The idea of using race as a factor in the college admissions process has always been a controversial one. The practice was encouraged under President Barack Obama, whose support of affirmative action guidelines stemmed from a belief that university campuses benefit from having a diverse study body. But the same practice was challenged in November under the Trump administration, whose officials argued that admissions standards should be race-neutral. On Tuesday, White House officials announced that Trump would reverse affirmative action guidelines and instead, call for college administrators to use race-blind policies, according to Politico.
In 2017, Attorney General Jeff Sessions asked the Justice Department to reconsider affirmative action guidelines that he argued "pushed the department to act beyond what the law, the Constitution and the Supreme Court had required," according to the New York Times. Now, as a result, the Justice Department has taken out seven policy guidances previously issued jointly from the Education Department’s civil rights division under the Obama administration. These guidances were deemed "unnecessary, outdated, inconsistent with existing law, or otherwise improper," according to Politico. But the change doesn't seem to matter to some universities, whose leaders have already promised to continue on with the admissions process already in use.
“Four decades of case law make clear that race and ethnicity can be one of many factors that universities can consider during the admissions process," said Peter McPherson, president of the Association of Public and Land-grant Universities, in a statement to Politico. "Public universities will continue to operate in accordance with the Constitution, state law, and past court rulings to ensure they appropriately foster a diverse campus to the benefit of all."
Lawmakers have sounded off on Twitter, with one calling the decision "disgraceful." Under Obama's presidency, government officials encouraged diversity; the administration highlighted its value in the higher education environment and supported legal paths for colleges to consider race in admissions, according to Vox. In 2011, the Obama administration drew up a policy blueprint that gave schools a possible way to construct affirmative action policies using race-based factors that were legally sound from the Supreme Court, The New York Times reported.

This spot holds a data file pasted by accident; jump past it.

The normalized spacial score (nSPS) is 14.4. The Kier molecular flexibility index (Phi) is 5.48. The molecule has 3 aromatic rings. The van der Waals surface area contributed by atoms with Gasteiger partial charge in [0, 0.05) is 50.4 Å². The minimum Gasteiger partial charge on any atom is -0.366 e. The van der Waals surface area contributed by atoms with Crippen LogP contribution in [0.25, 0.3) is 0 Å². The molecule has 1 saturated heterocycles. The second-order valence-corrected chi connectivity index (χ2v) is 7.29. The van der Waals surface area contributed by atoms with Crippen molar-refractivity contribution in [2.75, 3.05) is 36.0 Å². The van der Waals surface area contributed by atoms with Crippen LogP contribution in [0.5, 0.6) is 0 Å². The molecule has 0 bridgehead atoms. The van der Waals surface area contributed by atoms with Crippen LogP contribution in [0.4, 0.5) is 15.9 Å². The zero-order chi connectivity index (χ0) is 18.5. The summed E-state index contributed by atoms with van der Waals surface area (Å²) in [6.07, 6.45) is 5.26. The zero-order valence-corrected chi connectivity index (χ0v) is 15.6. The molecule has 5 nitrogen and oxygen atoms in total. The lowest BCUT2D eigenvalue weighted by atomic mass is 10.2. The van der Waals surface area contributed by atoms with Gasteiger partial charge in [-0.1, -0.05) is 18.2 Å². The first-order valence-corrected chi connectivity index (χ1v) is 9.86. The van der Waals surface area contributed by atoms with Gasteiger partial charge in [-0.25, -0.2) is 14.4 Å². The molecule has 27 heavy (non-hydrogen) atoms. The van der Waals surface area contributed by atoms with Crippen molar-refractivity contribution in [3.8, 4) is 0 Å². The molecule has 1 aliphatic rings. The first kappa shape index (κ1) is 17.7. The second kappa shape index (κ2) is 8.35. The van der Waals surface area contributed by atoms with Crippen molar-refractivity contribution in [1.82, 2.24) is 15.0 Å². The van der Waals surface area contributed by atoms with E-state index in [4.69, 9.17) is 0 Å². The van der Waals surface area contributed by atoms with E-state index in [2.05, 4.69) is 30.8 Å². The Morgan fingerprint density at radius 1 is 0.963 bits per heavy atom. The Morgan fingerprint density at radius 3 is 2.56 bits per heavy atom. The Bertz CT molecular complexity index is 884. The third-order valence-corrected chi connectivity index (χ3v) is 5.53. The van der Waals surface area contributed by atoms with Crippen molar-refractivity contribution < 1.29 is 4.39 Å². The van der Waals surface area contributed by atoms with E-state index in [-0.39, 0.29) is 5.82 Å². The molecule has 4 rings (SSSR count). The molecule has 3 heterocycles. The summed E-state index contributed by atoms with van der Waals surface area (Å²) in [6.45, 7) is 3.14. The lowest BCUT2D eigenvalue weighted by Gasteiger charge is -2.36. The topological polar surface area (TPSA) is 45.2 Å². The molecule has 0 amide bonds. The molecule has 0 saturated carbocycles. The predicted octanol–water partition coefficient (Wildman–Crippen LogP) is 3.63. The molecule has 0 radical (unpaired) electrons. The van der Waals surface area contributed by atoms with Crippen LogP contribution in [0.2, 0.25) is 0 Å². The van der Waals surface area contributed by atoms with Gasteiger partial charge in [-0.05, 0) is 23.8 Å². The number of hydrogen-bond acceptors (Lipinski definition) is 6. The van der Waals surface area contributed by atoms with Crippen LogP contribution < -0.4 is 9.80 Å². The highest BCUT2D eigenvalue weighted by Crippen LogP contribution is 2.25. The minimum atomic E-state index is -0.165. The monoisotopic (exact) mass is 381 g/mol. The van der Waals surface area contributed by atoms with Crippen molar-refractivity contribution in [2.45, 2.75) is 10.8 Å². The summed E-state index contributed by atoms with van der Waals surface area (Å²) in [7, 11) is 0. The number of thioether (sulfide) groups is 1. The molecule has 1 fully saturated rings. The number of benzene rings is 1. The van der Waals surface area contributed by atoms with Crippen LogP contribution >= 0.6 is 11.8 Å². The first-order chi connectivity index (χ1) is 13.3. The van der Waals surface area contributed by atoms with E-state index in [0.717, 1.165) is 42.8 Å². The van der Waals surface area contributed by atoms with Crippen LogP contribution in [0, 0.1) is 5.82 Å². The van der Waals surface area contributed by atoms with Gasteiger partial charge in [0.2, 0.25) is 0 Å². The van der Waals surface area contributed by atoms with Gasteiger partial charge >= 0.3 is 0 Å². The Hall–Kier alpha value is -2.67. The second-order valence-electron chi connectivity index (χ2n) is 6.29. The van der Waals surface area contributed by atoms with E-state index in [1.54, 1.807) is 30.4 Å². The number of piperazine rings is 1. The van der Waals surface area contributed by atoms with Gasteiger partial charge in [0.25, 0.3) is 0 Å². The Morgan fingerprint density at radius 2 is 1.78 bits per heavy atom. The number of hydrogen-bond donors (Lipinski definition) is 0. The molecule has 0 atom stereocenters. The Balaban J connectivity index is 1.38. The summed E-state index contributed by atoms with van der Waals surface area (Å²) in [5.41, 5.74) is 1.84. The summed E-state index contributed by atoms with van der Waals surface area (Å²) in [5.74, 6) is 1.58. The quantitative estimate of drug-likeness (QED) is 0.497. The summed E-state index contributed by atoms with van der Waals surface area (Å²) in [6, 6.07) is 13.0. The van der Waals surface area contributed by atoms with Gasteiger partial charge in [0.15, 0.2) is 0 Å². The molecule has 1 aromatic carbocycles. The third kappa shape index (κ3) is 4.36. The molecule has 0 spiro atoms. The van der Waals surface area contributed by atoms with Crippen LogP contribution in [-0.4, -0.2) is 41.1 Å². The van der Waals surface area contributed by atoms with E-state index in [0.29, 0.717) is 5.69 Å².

In the policy guidance documents issued back then, the Education and Justice Departments notified elementary and secondary schools as well as college campuses of the goal to achieve diversity by “the compelling interests” implemented by the Supreme Court, according to The New York Times. The documents said that the highest court “has made clear such steps can include taking account of the race of individual students in a narrowly tailored manner.”
In one interview with The New Yorker, Obama expressed his belief that the Constitution allows the use of racial preferences within strictly defined limits. “It’s legitimate to say that when the government takes race into account it should be subject to some oversight by the courts,” Obama said to The New Yorker in 2014. The 44th president went on to explain that the overarching problems surrounding race are “rooted in economics and the legacy of slavery,” which have led to “vastly different opportunities for African-Americans and whites.”
“I understand, certainly sitting in this office, that probably the single most important thing I could do for poor black kids is to make sure that they’re getting a good K-through-12 education. And, if they’re coming out of high school well prepared, then they’ll be able to compete for university slots and jobs. And that has more to do with budgets and early-childhood education and stuff that needs to be legislated,” Obama said to The New Yorker.
It may take a while to truly see the impact from Trump's dismantling of past affirmative action guidelines. After all, these guidelines are just that: guidelines. But then again, these guidelines are the official stance of the Trump administration, and schools that openly defy them would do so with the risk of increased scrutiny from both the Justice and Education Departments.